March 18, 2020

Huabal 2020

By Jamie Isetts
Huabal 2020

Merit's Director of Green Coffee Jamie Isetts writes on her visit last year to the producers of our spring batch coffee from Huabal, Peru. Have a question? Email

In Peru, large cooperatives have dominated the specialty coffee that people in importing countries drink.  These groups dove heavily into the Fair Trade – Organic movement. While these certifications guarantee a higher price than commodity coffee, they still do not account for better quality and farmers’ cost of production. Individual farmers still lack agency.  Because of this limited scope, I was surprised to discover that 80% of Peruvian producers were not affiliated with any association or coop as of 2017 (Programa Nacional de Renovación de Cafetales. In the last five years, international specialty groups have set up buying stations in Cajamarca, a hot spot for specialty production. This has not only revealed the potential of unincorporated producers, but given coop members more choices and ultimately more power over their livelihood. As an added plus, there is more financial incentive for quality because specialty exporters can now differentiate farmers’ coffees and compensate directly.

Merit has dabbled in these projects before, but what really made us stand at attention were our purchases from Falcon Coffee’s buying station in Jaén. After our first successful season working with Falcon on a community blend in Cajamarca's Huabal district, I made a visit to Northern Peru to investigate further. Falcon’s US Import office is right in Austin, helmed by Kevin Sullivan and Brian Speckman. I’ve wanted to work with Falcon for a while because of their incredible traceability reporting, but as a British company, they have largely focused on Europe for the specialty market. Brian and I worked together at my last job, so I was excited when he came on to start Falcon’s US Specialty sales last year. I met up with him and Simon Brown, who built Falcon’s specialty buying station from scratch in 2018. In just a year, their growth and organization was impressive.

The organization of the warehouse is elegant and smart. After coffees are purchased and cupped, the parchment is placed in bags color-coded by the cup score. They each have an individual ID tag with the lot specs and cup score. When the parchment is moved to the dry mill to be hulled and sorted, the color-coded bags make it difficult to mix up lots of different qualities. It’s a simple solution to a common problem.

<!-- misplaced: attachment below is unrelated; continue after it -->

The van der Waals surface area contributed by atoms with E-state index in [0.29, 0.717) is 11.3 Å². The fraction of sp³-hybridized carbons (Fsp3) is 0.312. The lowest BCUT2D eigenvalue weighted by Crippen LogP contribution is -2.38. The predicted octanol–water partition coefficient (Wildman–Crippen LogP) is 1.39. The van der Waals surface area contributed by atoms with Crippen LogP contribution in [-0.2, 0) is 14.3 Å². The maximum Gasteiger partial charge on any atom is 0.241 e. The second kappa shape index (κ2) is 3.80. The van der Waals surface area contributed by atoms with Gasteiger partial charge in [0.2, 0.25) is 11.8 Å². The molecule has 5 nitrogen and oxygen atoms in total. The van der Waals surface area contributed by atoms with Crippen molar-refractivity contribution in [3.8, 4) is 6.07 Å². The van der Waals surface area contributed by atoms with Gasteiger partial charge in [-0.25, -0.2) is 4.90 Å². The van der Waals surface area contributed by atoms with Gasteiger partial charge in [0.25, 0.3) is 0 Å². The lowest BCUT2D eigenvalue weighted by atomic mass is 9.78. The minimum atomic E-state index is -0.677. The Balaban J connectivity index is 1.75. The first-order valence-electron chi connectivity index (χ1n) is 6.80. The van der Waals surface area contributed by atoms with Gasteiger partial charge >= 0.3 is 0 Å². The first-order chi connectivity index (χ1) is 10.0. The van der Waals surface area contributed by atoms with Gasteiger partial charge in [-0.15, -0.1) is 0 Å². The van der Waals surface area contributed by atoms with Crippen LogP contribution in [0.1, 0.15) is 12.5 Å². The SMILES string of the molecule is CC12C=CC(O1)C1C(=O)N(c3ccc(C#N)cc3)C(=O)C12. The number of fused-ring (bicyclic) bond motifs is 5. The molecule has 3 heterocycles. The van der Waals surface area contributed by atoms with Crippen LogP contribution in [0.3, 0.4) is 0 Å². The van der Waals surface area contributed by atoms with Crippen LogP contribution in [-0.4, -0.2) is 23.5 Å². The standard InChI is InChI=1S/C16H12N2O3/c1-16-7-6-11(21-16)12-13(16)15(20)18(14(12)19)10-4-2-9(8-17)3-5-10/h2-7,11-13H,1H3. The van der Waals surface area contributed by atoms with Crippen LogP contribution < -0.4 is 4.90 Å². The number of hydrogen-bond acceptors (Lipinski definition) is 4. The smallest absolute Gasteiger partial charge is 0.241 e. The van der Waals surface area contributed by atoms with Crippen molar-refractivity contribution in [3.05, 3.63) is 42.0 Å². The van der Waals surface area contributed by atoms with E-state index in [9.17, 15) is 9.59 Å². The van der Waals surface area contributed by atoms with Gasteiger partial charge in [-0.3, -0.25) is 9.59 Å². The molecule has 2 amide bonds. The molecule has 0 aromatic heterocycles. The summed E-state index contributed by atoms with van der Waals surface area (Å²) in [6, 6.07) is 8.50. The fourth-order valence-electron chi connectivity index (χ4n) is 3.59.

Brian Speckman of Falcon in their buying station in Jaén, Peru.

Peruvian farmers are used to getting paid cash-in-hand, so it’s important to have a quick turn-around in QC and payment time if you want farmers to work with you. For this reason, it’s also important to buy a range of qualities of clean coffee (no defects) so that farmers feel it’s worth the risk of waiting even a few hours to get paid. As of last September, their buying station manages to receive lots in the morning, pay a flat base price, cup in the afternoon, and then pay a premium based on cup score in the afternoon. This is a breakneck pace for head cupper David Hancco Cahuapaza and his team, especially during peak harvest season.

The work pays off: farmers who are unfamiliar with specialty are much more willing to deliver coffee here if 1) they can sell clean coffee even if it cups out mediocre and 2) it doesn’t require them to wait for payment and make a second (lengthy) trip into town to collect. The buying station maintains payment and farm information about each farmers’ delivery and pass it on to me, which sounds easy but requires a high level of organization when building blends of different producers and receiving dates. Farm visits, processing and farm advice come from Auber Terrones Rojas, Falcon’s agronomist in the region as well as a professional cupper. 

Falcon agronomist Auber Terrones shows a farmer how to distribute seeds in a germinating bed.

This year, we worked with Falcon to build this 23 farmer blend specifically for Merit. My intention in the long term is to leverage this traceability to create a farmer group like Andino Leal and to create a similar, three-way contract between Merit, Falcon, and specific farmers who we’ve bought from repeatedly. We're excited to share their work with you this spring!